It is apparent that any order issued pursuant to this Statute is a preliminary order pending disposition of the industrial dispute. Preliminary orders are not final orders and are not appealable.

The Respondent further argues that the Commission does not have subject matter jurisdiction over the present motion because the Petitioner is seeking to have an order entered concerning impasse and since bargaining has never commenced the parties cannot be at impasse. The Petitioner clearly does not seek any order concerning bargaining and in fact no longer contemplates bargaining with the State but seeks resolution of the underlying industrial dispute by whatever means available.

We have held that impasse is possible without negotiation. In IBEW v. MUD , 6 CIR 246, (1982), this Commission found that;

It is not necessary that the parties engage in collective bargaining prior to initiation of the proceeding in the Commission seeking the establishment of wages and conditions of employment under Section 48-818; although Section 48-816(1) authorizes the Commission to order bargaining to be begun or resumed during the pendency of the case.

We thus conclude that we do have jurisdiction over the pending motion.


Prior to enactment of the State Employees Collective Bargaining act, public employers and employees could invoke the jurisdiction of the Commission at impasse and the Commission would fashion a remedy which usually included setting the actual wages, terms and conditions for the employees. However, upon the passage of the State Employees Collective Bargaining Act, State employees were given very specific statutory rights and duties under an entirely new scheme of impasse resolution. The scheme requires mediation and factfinding by a Special Master, before one party can ask this Commission, or appeal to this Commission, to have us set wages, terms and conditions of employment. While the statute may facially accommodate, all aspects of impasse resolution, it clearly contemplates cooperation between the parties to the dispute and on strict reading appears to provide only one remedy in the event one party to the dispute does not cooperate in the impasse process.

Neb. Rev. Stats. 81-1386 and 81-1387 (Supp. 1987), provide that a refusal to participate in good faith in any impasse procedures for State employees set forth in Sections 81-1380 to 81-1385, shall be a prohibited practice. An allegation or complaint of a prohibited practice may be filed with the Commission and a hearing held whereby the Commission shall order an appropriate remedy.

The present Motion was not filed as a prohibited practice complaint and at the hearing the Association admitted that although it could have filed with the Commission under 81-1386 and 81-1387, it chose not to. The Association explained that under the prohibited practice statutes the Commission's order is appealable to the Supreme Court. Thus, had the Association sought relief under the prohibited practice statutes the State could appeal the Commission's decision thereby effectively stalling the impasse process to a point where the Association could no longer comply with the statutory deadlines in the legislation and the time frame for presenting any proposal to the legislature for appropriation of funds would be past. By filing the motion currently before the Commission, the Association is attempting to devise a procedure whereby this Commission can enforce the impasse resolution procedures set out in the State Employees Collective Bargaining Act within such reasonable time frame so as to actually afford the Association an effective remedy.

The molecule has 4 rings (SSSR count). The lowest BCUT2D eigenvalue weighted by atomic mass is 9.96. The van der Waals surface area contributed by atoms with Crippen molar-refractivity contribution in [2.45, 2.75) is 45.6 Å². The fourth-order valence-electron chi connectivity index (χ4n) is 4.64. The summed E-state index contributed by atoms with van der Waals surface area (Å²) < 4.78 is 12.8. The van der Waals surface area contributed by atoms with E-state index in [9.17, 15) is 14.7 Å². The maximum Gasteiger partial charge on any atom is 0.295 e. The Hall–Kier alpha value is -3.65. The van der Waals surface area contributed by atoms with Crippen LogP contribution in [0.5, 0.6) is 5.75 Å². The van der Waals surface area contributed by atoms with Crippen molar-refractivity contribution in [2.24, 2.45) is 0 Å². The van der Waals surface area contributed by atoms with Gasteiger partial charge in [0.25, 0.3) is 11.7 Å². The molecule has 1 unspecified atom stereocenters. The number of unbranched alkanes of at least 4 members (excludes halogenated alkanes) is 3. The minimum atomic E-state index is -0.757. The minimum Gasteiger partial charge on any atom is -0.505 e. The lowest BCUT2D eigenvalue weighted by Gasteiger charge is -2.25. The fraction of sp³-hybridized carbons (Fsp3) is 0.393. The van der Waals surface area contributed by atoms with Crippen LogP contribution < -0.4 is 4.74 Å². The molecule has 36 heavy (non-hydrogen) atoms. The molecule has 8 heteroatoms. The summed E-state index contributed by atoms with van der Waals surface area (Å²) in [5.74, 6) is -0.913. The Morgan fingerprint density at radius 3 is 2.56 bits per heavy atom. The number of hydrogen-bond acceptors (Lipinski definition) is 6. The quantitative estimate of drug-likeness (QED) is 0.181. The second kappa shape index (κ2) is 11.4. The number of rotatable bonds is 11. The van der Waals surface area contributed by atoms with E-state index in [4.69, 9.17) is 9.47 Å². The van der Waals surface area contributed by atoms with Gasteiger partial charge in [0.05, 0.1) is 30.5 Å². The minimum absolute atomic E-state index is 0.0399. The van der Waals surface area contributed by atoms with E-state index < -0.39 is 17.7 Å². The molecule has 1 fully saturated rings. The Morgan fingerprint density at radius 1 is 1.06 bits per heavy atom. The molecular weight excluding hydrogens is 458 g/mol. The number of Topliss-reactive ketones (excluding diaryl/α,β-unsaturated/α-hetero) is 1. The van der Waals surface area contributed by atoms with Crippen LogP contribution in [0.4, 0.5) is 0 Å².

It is clear from the language of the impasse resolution procedures that it is the legislative intent that mediation and submission of the final dispute to a Special Master be mandatory. Both Statutes state that such procedures "shall" occur. To allow an employer to simply refuse to participate in a mandatory process and give no effective remedy to the employees to counter such uncooperation is to render meaningless the entire statutory scheme.

Such an outcome also flies in the face of the purpose of the Act. Section 81-1370 states that "it is the public policy of this state and the purpose of the State Employees Collective Bargaining act to promote harmonious, peaceful and cooperative relationships between state government and its employees and to protect the public by assuring effective and orderly operations of government."

The legislation must contemplate that the parties can be required or ordered to submit to both mediation and fact finding under a Special Master.

It is Therefore Ordered That: Mandatory mediation under Section 81-1381 be commenced immediately and the parties are ordered to submit all unresolved issues that resulted in impasse to the Special Master previously agreed to by the parties.

Entered January 14, 1988